The basic mechanism for detecting infinite loops is to implement a timeout, whereby the tool is forcibly terminated if the processing takes more than a specified amount of time. However, this time can vary wildly among different tools. For example, if a texture resizing operation takes more than a few minutes it has almost certainly crashed, but calculating lighting information for a large level may easily take a few hours to normally complete. Therefore, some amount of manual tweaking of timeouts will usually be necessary to avoid terminating tools prematurely.

Another mechanism that can be used to assist in detecting infinite loops is to allow the tool to expose a "progress meter" to the pipeline. Essentially, this is just a value between 0 and 100 (or any other arbitrary value) that indicates how far through the processing the tool has got. The pipeline can then implement a timeout that triggers if no progress has been made for a certain period of time, or if the progress meter goes backwards (a fairly sure sign of a bug!). This approach is more efficient, both because less manual tweaking of timeouts is required, and it is capable of detecting crashes that occur early in long processing operations without having to wait until the full time limit expires.

A progress meter can also be a useful tool for other purposes, such as judging how long a process is likely to take, and as a means of preventing human induced crashes when someone decides that a process has taken "too long" and kills it manually!

Debugging the Pipeline

If detailed logs are kept of tool execution, then many problems can be diagnosed simply by examining these, especially if the failure was caused by an assert() statement or some other situation that the code was able to catch and respond to. However, there will always be cases where a crash in a tool must be debugged "directly," by examining the code executed up to the point of the failure.

Regardless of the circumstances, whenever a crash in a tool is detected, if at all possible, either the tool itself or the pipeline should attempt to write out a stack track, register list, and possibly a memory dump; on most operating systems there are relatively straightforward functions provided for doing these. This can be absolutely invaluable in debugging hard to recreate problems, because all the information that can be obtained from viewing the crash in a normal debugger can be gleaned (with a greater or lesser degree of effort) from the dump information. Some debuggers even allow crash dumps to be loaded and viewed directly as though the crash had occurred locally, making the process even more efficient.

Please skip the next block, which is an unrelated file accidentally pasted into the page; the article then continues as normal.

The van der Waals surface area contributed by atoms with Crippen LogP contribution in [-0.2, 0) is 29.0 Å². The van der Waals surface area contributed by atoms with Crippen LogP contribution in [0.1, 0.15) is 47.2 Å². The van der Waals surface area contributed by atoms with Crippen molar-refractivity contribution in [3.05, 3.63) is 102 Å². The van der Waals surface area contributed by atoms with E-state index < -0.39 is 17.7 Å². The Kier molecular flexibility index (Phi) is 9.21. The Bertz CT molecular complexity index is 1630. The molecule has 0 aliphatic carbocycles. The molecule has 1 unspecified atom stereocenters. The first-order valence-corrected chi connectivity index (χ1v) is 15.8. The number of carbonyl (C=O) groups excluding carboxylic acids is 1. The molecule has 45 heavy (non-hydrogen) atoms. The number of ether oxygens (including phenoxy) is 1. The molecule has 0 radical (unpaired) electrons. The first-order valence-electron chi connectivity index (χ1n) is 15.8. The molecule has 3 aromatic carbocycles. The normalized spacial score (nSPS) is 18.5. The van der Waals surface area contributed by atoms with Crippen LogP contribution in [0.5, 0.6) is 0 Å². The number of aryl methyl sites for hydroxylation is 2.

If a crash dump is not available, or the problem cannot be diagnosed from it, then it will be necessary to recreate the circumstances that led to the failure. This is where the detailed execution environment information the pipeline should report in the log file comes in useful. By retrieving the versions of the input files specified, and re-running the tool with the same command line and options, it should be possible to cause the crash to happen again. This is essential both for diagnosing the problem and then verifying that it has indeed been fixed.

Un-reproducible Bugs

As with any complex system, any asset pipeline will always exhibit a few bugs that cannot be reproduced in a controlled environment, or may even disappear when the pipeline runs exactly the same processing operation a second time! These are often due to the precise timing between events (this is particularly an issue if multiple processing tasks are being executed simultaneously), the layout of memory at the time of the failure, or simply hardware or OS faults.

As recreating them is nearly impossible, debugging such problems is almost always possible only with detailed logs and crash dump information. Even worse, it can be very hard to prove that such a bug has been fixed: sometimes changing another unrelated section of the code can cause it to disappear, simply because the sequence of events that revealed the problem now occurs more rarely.